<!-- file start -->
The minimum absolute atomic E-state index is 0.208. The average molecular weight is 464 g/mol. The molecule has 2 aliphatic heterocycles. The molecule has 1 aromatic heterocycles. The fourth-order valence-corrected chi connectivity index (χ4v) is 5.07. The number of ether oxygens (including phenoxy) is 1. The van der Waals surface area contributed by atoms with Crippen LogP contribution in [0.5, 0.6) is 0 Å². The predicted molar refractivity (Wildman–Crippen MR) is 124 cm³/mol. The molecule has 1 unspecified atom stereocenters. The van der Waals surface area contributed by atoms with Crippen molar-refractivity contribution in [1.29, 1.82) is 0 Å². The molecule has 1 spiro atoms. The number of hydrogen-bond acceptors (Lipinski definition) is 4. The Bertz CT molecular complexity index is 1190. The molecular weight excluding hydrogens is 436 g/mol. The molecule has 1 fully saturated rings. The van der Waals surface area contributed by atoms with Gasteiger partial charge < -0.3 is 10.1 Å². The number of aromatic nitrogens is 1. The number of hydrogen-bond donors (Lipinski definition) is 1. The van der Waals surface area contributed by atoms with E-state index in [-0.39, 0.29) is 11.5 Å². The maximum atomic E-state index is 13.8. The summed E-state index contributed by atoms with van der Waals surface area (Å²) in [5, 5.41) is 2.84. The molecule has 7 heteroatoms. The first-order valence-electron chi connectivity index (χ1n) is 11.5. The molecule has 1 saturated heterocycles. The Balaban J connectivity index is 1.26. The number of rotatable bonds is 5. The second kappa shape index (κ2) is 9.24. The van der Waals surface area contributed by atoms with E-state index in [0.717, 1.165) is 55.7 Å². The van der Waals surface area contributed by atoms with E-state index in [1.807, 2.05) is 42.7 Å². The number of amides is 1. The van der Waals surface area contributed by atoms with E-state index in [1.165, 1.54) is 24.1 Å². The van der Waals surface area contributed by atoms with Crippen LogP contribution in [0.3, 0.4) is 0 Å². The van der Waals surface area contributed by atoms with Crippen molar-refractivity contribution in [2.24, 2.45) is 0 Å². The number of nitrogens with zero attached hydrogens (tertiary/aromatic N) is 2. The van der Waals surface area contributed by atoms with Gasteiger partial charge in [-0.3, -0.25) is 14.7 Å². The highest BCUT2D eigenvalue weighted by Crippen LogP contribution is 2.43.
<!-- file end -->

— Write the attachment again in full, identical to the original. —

The minimum absolute atomic E-state index is 0.208. The average molecular weight is 464 g/mol. The molecule has 2 aliphatic heterocycles. The molecule has 1 aromatic heterocycles. The fourth-order valence-corrected chi connectivity index (χ4v) is 5.07. The number of ether oxygens (including phenoxy) is 1. The van der Waals surface area contributed by atoms with Crippen LogP contribution in [0.5, 0.6) is 0 Å². The predicted molar refractivity (Wildman–Crippen MR) is 124 cm³/mol. The molecule has 1 unspecified atom stereocenters. The van der Waals surface area contributed by atoms with Crippen molar-refractivity contribution in [1.29, 1.82) is 0 Å². The molecule has 1 spiro atoms. The number of hydrogen-bond acceptors (Lipinski definition) is 4. The Bertz CT molecular complexity index is 1190. The molecular weight excluding hydrogens is 436 g/mol. The molecule has 1 fully saturated rings. The van der Waals surface area contributed by atoms with Gasteiger partial charge < -0.3 is 10.1 Å². The number of aromatic nitrogens is 1. The number of hydrogen-bond donors (Lipinski definition) is 1. The van der Waals surface area contributed by atoms with E-state index in [-0.39, 0.29) is 11.5 Å². The maximum atomic E-state index is 13.8. The summed E-state index contributed by atoms with van der Waals surface area (Å²) in [5, 5.41) is 2.84. The molecule has 7 heteroatoms. The first-order valence-electron chi connectivity index (χ1n) is 11.5. The molecule has 1 saturated heterocycles. The Balaban J connectivity index is 1.26. The number of rotatable bonds is 5. The second kappa shape index (κ2) is 9.24. The van der Waals surface area contributed by atoms with E-state index in [0.717, 1.165) is 55.7 Å². The van der Waals surface area contributed by atoms with E-state index in [1.807, 2.05) is 42.7 Å². The number of amides is 1. The van der Waals surface area contributed by atoms with E-state index in [1.165, 1.54) is 24.1 Å². The van der Waals surface area contributed by atoms with Crippen LogP contribution in [0.3, 0.4) is 0 Å². The van der Waals surface area contributed by atoms with Crippen molar-refractivity contribution in [2.24, 2.45) is 0 Å². The number of nitrogens with zero attached hydrogens (tertiary/aromatic N) is 2. The van der Waals surface area contributed by atoms with Gasteiger partial charge in [-0.3, -0.25) is 14.7 Å². The highest BCUT2D eigenvalue weighted by Crippen LogP contribution is 2.43.